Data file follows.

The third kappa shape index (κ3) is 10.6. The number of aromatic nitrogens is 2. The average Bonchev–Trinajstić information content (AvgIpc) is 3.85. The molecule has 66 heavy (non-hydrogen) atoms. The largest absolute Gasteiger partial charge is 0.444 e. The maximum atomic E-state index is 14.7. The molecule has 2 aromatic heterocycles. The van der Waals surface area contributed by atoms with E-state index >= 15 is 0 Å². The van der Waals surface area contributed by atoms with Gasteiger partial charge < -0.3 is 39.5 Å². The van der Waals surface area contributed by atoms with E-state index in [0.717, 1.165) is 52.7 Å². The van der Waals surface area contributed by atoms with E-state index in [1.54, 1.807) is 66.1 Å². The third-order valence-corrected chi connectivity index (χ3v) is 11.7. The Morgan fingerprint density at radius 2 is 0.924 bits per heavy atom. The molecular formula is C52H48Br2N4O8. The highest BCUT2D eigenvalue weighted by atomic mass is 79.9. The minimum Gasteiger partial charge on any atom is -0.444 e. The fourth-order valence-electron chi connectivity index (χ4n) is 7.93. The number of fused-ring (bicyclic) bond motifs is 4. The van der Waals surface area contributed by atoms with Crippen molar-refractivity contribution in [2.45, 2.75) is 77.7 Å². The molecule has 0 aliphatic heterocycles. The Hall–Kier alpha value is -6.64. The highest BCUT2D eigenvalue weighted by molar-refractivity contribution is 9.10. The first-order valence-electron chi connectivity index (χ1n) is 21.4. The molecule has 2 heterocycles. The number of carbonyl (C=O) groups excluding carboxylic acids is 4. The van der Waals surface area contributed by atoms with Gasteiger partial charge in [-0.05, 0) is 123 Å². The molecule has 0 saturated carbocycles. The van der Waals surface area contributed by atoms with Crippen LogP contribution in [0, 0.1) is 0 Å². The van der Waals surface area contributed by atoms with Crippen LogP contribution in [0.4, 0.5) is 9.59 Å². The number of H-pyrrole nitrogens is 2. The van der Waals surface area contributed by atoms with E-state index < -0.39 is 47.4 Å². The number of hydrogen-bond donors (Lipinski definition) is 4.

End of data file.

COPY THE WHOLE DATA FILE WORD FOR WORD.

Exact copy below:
The third kappa shape index (κ3) is 10.6. The number of aromatic nitrogens is 2. The average Bonchev–Trinajstić information content (AvgIpc) is 3.85. The molecule has 66 heavy (non-hydrogen) atoms. The largest absolute Gasteiger partial charge is 0.444 e. The maximum atomic E-state index is 14.7. The molecule has 2 aromatic heterocycles. The van der Waals surface area contributed by atoms with E-state index >= 15 is 0 Å². The van der Waals surface area contributed by atoms with Gasteiger partial charge < -0.3 is 39.5 Å². The van der Waals surface area contributed by atoms with E-state index in [0.717, 1.165) is 52.7 Å². The van der Waals surface area contributed by atoms with E-state index in [1.54, 1.807) is 66.1 Å². The third-order valence-corrected chi connectivity index (χ3v) is 11.7. The Morgan fingerprint density at radius 2 is 0.924 bits per heavy atom. The molecular formula is C52H48Br2N4O8. The highest BCUT2D eigenvalue weighted by atomic mass is 79.9. The minimum Gasteiger partial charge on any atom is -0.444 e. The fourth-order valence-electron chi connectivity index (χ4n) is 7.93. The number of fused-ring (bicyclic) bond motifs is 4. The van der Waals surface area contributed by atoms with Crippen molar-refractivity contribution in [2.45, 2.75) is 77.7 Å². The molecule has 0 aliphatic heterocycles. The Hall–Kier alpha value is -6.64. The highest BCUT2D eigenvalue weighted by molar-refractivity contribution is 9.10. The first-order valence-electron chi connectivity index (χ1n) is 21.4. The molecule has 2 heterocycles. The number of carbonyl (C=O) groups excluding carboxylic acids is 4. The van der Waals surface area contributed by atoms with Gasteiger partial charge in [-0.05, 0) is 123 Å². The molecule has 0 saturated carbocycles. The van der Waals surface area contributed by atoms with Crippen LogP contribution in [0, 0.1) is 0 Å². The van der Waals surface area contributed by atoms with Crippen LogP contribution in [0.4, 0.5) is 9.59 Å². The number of H-pyrrole nitrogens is 2. The van der Waals surface area contributed by atoms with E-state index < -0.39 is 47.4 Å². The number of hydrogen-bond donors (Lipinski definition) is 4.